By Suzanne Barlyn
Aug 30 Broker Edwin "Mike" Lickiss wants to
erase past public disclosure reports that he says reveal old and
irrelevant details that unfairly hurt his livelihood.
He may now get his wish, even though regulators typically do
not allow brokers to clean up, or "expunge," their records
unless the information is somehow wrong or false. A California
appeals court decision last week in a lawsuit by Lickiss could,
in many cases, make the process easier.
The ruling will let a judge invoke unusually broad authority
in deciding whether to erase details about more than a dozen
arbitration complaints from Lickiss' record, all based on what a
court decides is simply the fair thing to do.
The judge would not have to follow rigorous standards the
Financial Industry Regulatory Authority has in place for when
brokers ask arbitrators to sign off on expunging their records.
Those requirements can help protect investors by making sure
they are informed about a broker's past.
But lawyers who represent brokers are now closely watching
the Lickiss case because a victory would be a good reason for
some brokers to pursue expungements in court. Gaps in FINRA's
expungement procedures, until recently, made it difficult for
some brokers to even request removing certain complaints in
While the case could have the greatest impact on many of
California's 285,000 licensed brokers, it could potentially have
wider influence on courts in other states, lawyers say. About 45
percent of the nation's 630,000 securities brokers are licensed
"This is quite a case," said Patrick Burns, a lawyer in
Beverly Hills, California, who represents brokers. For years
brokers have complained that disclosures are nearly impossible
to get removed through FINRA's expungement arbitration process,
Still, Lickiss has a long road ahead. The appeals court
decision only allows his case to go forward after 18 months of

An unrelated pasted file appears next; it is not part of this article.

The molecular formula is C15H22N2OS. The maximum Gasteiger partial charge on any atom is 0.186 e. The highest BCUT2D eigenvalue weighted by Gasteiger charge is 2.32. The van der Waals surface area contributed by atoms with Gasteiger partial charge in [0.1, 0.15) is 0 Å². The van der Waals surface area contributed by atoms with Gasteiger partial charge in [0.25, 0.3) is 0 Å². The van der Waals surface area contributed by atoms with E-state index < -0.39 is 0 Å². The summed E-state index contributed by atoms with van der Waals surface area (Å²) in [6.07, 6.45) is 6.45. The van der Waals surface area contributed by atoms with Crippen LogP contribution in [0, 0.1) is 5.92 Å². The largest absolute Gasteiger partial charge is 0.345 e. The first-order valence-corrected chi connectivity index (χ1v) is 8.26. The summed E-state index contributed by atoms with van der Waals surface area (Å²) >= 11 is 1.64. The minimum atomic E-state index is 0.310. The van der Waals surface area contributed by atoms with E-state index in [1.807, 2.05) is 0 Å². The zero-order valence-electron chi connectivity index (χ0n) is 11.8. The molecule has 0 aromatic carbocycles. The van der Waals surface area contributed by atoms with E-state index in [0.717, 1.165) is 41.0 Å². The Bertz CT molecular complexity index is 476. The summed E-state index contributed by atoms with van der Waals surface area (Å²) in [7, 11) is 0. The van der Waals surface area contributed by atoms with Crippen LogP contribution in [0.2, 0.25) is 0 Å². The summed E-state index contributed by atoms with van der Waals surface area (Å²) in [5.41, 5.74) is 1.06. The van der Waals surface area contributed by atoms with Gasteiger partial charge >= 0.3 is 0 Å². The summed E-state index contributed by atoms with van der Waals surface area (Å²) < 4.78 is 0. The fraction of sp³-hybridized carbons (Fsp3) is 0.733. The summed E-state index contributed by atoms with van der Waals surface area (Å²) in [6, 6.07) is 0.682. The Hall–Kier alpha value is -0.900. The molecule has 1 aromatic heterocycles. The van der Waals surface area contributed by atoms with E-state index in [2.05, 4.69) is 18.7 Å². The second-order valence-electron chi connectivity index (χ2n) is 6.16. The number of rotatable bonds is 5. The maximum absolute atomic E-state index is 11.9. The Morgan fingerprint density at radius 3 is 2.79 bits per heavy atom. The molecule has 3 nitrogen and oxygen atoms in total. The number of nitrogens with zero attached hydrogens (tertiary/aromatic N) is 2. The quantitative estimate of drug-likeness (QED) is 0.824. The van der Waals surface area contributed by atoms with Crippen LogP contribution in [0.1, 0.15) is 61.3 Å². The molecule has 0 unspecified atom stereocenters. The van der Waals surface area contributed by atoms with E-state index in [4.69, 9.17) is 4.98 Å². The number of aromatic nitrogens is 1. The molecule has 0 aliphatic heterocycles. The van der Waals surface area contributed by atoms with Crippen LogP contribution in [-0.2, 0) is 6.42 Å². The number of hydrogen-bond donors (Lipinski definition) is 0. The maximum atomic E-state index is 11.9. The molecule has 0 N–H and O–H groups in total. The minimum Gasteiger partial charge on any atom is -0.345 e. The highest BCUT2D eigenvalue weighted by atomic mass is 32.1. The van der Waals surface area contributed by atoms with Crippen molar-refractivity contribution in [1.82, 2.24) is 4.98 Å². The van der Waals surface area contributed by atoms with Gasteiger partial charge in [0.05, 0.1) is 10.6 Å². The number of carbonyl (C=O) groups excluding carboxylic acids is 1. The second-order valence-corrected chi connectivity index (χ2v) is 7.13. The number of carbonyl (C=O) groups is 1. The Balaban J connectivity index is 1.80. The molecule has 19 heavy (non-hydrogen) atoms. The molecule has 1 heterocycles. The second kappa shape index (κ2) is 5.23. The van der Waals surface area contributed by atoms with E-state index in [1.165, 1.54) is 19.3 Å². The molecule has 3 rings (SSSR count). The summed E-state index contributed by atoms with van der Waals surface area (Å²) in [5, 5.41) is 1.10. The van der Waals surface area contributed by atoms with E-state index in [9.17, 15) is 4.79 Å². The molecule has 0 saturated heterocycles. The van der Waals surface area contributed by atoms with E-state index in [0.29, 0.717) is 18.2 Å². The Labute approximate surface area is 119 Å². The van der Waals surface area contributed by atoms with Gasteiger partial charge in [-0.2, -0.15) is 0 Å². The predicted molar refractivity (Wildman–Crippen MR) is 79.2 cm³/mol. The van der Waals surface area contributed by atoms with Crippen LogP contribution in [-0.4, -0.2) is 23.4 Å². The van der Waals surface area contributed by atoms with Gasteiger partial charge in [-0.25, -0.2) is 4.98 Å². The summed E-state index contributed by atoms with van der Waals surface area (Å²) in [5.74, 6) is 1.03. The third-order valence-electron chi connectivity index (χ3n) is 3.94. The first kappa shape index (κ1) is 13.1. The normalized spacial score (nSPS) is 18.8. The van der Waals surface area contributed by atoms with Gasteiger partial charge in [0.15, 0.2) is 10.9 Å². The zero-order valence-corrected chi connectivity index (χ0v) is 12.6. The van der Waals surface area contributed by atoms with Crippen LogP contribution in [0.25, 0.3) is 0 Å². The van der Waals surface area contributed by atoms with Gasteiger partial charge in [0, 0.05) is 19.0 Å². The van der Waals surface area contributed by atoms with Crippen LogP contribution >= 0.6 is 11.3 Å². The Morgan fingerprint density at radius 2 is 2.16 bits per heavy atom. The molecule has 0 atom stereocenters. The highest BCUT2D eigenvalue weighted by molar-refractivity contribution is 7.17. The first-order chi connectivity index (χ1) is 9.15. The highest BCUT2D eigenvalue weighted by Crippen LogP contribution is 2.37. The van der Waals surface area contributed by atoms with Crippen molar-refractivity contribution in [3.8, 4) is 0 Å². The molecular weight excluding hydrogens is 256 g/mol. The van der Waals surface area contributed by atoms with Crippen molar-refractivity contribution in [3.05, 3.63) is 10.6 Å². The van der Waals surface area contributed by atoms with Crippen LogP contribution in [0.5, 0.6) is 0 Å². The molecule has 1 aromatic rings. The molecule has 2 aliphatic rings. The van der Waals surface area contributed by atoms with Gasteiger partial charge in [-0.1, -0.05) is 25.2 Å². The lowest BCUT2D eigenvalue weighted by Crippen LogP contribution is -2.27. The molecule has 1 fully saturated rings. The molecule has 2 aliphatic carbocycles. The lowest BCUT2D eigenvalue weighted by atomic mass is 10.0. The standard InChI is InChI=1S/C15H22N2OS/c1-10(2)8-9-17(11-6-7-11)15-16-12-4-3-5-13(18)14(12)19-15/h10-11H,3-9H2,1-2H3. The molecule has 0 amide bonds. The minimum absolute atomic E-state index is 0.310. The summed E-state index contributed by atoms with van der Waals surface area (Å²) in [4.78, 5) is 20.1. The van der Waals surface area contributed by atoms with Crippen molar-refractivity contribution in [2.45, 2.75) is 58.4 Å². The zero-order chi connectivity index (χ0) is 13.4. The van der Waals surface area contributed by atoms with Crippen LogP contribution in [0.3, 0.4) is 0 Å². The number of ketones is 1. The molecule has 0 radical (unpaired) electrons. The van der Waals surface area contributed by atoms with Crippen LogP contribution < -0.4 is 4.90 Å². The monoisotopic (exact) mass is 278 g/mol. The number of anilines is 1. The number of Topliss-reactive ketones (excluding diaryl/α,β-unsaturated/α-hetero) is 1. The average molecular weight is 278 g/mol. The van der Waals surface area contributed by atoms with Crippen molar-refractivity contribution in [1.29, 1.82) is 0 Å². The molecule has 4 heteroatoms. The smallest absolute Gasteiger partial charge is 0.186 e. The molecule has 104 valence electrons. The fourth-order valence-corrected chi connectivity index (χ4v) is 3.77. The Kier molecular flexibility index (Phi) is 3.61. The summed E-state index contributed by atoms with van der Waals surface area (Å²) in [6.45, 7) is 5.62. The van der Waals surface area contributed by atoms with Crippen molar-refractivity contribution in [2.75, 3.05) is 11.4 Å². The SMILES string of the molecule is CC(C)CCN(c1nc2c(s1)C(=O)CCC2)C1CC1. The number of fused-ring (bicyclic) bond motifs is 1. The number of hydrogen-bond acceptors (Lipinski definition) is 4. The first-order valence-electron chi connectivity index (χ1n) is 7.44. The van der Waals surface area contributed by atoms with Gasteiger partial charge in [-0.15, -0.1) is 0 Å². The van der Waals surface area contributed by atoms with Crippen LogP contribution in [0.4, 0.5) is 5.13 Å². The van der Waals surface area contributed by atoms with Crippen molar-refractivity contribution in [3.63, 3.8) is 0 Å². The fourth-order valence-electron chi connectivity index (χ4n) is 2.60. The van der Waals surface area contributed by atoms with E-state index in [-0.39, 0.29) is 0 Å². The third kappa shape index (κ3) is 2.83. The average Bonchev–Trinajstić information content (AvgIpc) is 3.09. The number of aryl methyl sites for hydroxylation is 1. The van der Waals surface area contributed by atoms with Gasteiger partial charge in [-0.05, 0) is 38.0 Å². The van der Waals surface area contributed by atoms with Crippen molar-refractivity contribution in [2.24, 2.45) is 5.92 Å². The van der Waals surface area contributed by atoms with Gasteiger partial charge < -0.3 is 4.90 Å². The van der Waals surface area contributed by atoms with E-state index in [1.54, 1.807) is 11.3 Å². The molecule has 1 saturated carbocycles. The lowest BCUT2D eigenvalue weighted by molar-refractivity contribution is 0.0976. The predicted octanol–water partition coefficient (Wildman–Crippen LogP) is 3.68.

effort by the regulator to get a court to throw it out. Now
Lickiss must begin the process of convincing a judge to order a
clean-up of his record.
Lawyers for aggrieved investors are concerned, however,
about the consequences. Conduct, and not the age of a complaint,
is what matters, they say. Judges may not accurately interpret
events that played out long ago and harmed investors.
"It becomes a dangerous precedent for investors who rely on
disclosure records to ascertain who to do business with," said
Steven Caruso, a New York-based securities arbitration lawyer,
who is not involved in the case.
But a court's review would protect investors while allowing
"deserving brokers" to have "inappropriate blemishes removed
from their public records," said Jeffrey Salisbury, a lawyer in
Eugene, Oregon, representing Lickiss.
A FINRA spokeswoman declined to comment. Lickiss did not
Mike Lickiss' problems started in 1986, when he worked for a
predecessor of the brokerage unit of LPL Financial Holdings Inc
and started selling stock in Commonwealth Equity Trust,
a real estate investment trust, or REIT.
REITs invest in commercial real estate, such as hotels and
strip malls, offering a way to profit from rises in property
The REIT was initially well-managed but took on too much
debt in 1991, just as California commercial real estate slumped.
It filed for bankruptcy after its manager took $7.2 million in
Seventeen customers filed arbitration cases against Lickiss,
mainly for REIT investments they made between 1987 and 1991.
They alleged he did not disclose the risks. Details of those
complaints, most of which were settled, still appear in the
public record for Lickiss, a broker at California-based
Investment Architects Inc. A spokesman for the firm did return a
call requesting comment.
Lickiss, a broker since 1977, argued he was not to blame for
the problems, according to court papers. He said his record was
clean until the REIT failed and "beyond reproach" since, except
for a "small" incident involving a $10,000 note he bought as an
investment for a customer without his firm's approval.
Regulators fined him $8,500.
But the report reflects some other questionable disclosures.
Among them: he was "permitted to resign" in 1995 - typically an
alternative to being fired - for privately settling a complaint
without his firm's knowledge.
Brokers who may stand the best shot at convincing a judge to
order expungement are those whose records were tainted by claims
stemming from entire classes of failed securities, said James
Sallah, a lawyer in Boca Raton, Florida, who represents brokers.
That could include scores of brokers whose records show
arbitration complaints filed against their firms by customers
who bought auction rate securities that became illiquid in 2008,
leaving them stranded. The securities were sold for more than a
decade by advisers with few problems prior to the 2008 financial
Many brokers with otherwise clean records now have details
about arbitration complaints involving the securities on their
public records. FINRA rules require the disclosure if a broker
sold securities at issue, even if they are not named in the
case. But erasing those complaints can be tough for many brokers
who, among other things, may have trouble meeting FINRA's
In California, they could now ask a judge to rule that the
disclosure is just not fair.
"Now you have some precedent, at least in California, for
opening the floodgates," Sallah said.